The Abuse of Language as Instrumental to the Abuse of Power

The term propaganda is sometimes brought up in casual conversation, however, many do not realize the potential power that propaganda can have. Merriam-Webster defines propaganda as "the spreading of ideas, information, or rumor for the purpose of helping or injuring an institution, a cause, or a person." When most people think of propaganda, they tend to think of the posters and songs created by or with the aid of a government during wartime, yet the truth of the matter is that propaganda has a much broader application. 

Working as a propagandist during World War II, Orwell experienced firsthand both the immense power and the dishonesty of propaganda. Propagandists use a variety of persuasive techniques to influence opinions and avoid the truth.   Often these techniques rely on some element of censorship or manipulation, either omitting significant information or distorting it.  Many types of governments make use of propaganda, not only totalitarian ones. Consider, for instance, the arguments that led many United States citizens to go along with the idea of invading Iraq after the September 11, 2001, terror attacks.  Propaganda serves the positive task of uniting the people, sometimes at the cost of misleading them.  Orwell takes a firm stance on the harmfulness of propaganda in Animal Farm while acknowledging its value for rallying a mistreated and disillusioned populace.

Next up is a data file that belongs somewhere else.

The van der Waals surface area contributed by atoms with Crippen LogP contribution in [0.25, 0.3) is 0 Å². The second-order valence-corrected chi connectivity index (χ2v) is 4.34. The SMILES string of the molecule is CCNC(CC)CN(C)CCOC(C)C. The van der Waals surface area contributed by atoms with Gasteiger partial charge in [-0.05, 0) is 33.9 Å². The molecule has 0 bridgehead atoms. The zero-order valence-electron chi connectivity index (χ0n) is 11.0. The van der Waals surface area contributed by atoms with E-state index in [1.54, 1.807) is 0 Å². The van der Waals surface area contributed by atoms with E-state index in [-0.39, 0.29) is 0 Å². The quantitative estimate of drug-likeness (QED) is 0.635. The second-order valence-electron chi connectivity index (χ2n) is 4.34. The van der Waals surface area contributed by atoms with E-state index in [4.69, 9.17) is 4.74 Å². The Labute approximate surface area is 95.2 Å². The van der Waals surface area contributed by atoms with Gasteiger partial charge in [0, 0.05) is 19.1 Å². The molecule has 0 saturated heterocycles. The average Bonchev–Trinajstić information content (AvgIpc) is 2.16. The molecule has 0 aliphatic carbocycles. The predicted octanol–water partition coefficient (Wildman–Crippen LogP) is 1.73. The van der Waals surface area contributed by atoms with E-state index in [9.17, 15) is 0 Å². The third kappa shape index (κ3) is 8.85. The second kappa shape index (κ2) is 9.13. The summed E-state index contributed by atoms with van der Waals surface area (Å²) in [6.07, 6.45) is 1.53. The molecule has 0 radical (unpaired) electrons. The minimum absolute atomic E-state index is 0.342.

Old Major uses some techniques of propaganda in his speech to the animals - he identifies humans as the enemy, and attempts to unite them all against this common enemy. He promises that their lives will be better and easier if they do what he suggests and overthrow the humans. He also teaches them a simple, easy-to-remember song, Beasts of England, to inspire them with his ideas. Although he genuinely believes that he is acting in the animals' best interests and is not trying to deceive them, this is all still propaganda.